Local temperature differentials also cause wind flow, e.g., between sea and land.
Wind is created by the air flowing from a high pressure area to a low pressure area. Interestingly, the direction is influenced by the rotation of the earth.

Wind is caused by the pressure gradient force, which arises from the uneven heating of earth's surface. Once it is in motion, the Coriolis force arises from Earth's rotation to deflect it (right in the northern hemisphere, left in the southern hemisphere). Or, in simple language, heat from the sun warms the Earth's atmosphere. This causes the air to rise. Wind is the cold air 'rushing in' to fill the 'space' left.

Detailed Answer
Differing levels of heat on the surface of earth is the main cause of wind, also the spin of the earth adds a small amount of winds and the orbiting pull of the moon causes some winds (even more the tides.) Wind is air movement so anything moving on the earth can cause wind, just on a very small scale. Saturn is a neat example for winds - it's a gas planet so it's very light, the atmosphere can get winds of up to 600mph. Part of this is heat from the sun, part again from spin, even more is caused by the 10+ moons it has.

Heat input varies by season, cloud cover, latitude, and surface conditions, ocean surfaces heat and cool slowly, Land heats and cools quickly...

This all combines to affect overall air pressure. When one area heats up the air pressure rises, and the higher pressure air expands and tries to diffuse into the lower pressure areas. And vice versa. Warmed air also rises, while cooling air sinks.

These effects cause air to start moving relative to the earth's surface. As air moves around the earth's surface it crosses areas that are moving either faster or slower than the air. Close to the pole, the Earth and air over it are moving much slower, than are the air and earth at the equator. Air moving outward from the axis or inward toward the axis has a different angular momentum that the area it is moving into. This is called the coriolis effect and it results in air moving in cyclonic patterns. The effect is relatively mild at the equator- but gains in strength as you move toward the poles and thus closer to the axis of rotation. This is why hurricanes become more forceful as they move away from the equatorial regions. Air in a High pressure zone flows outward, dissipating its energy, resulting in calm weather. But air flowing into a low pressure zone is concentrating its energy into a smaller space. Thus low pressure zones cause generally higher winds and stronger cyclones.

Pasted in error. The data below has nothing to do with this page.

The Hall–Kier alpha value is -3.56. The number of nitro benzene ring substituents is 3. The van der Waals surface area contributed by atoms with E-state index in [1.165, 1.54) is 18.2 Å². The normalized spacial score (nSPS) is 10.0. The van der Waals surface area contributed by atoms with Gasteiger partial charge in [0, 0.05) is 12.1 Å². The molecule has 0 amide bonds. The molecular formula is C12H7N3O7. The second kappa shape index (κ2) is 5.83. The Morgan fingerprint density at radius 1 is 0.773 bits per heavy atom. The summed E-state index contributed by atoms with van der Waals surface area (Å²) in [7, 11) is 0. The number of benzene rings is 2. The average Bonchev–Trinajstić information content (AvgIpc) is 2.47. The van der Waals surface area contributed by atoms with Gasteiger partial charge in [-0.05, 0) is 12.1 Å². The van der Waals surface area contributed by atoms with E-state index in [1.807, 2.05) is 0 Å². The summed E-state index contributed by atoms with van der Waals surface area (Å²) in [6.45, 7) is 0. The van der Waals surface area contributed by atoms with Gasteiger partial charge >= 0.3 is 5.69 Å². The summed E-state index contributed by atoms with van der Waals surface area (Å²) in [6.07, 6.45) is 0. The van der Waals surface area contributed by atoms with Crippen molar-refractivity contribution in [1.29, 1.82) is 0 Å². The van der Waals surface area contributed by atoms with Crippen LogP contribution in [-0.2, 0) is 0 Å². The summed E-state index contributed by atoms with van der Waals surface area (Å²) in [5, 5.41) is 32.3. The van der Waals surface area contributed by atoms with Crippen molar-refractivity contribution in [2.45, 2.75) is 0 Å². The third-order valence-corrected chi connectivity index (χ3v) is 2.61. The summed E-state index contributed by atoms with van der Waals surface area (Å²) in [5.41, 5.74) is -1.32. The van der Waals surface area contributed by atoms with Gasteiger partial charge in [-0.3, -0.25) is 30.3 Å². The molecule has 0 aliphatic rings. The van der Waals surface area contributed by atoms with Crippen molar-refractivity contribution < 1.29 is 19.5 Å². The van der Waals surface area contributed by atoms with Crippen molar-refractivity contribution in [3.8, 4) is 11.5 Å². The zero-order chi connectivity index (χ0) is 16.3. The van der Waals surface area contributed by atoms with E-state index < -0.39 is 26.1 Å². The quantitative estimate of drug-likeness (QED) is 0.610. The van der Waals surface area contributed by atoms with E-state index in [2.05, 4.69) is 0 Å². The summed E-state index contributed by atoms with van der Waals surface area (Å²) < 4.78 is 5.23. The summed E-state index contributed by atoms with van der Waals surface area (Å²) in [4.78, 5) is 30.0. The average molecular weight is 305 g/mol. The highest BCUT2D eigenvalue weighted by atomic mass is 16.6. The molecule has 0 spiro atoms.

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What causes wind chill?

When the wind is blowing it increases the rate of evaporation ofmoisture from our skin. The evaporation absorbs heat, making itfeel colder.

What causes the reversal of monsoons winds?

Hot weather in the summers warms up the plateau and causes vaporization in the sea as well. Winds continuously travel from land to sea and back thus forming low pressures on t

Do the sun cause wind?

No the sun does not. Yes, it is the "wind" from the sun that causes the aurora borealis here on earth and pushes the tails of comets away from the sun.
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What is wind and what causes it?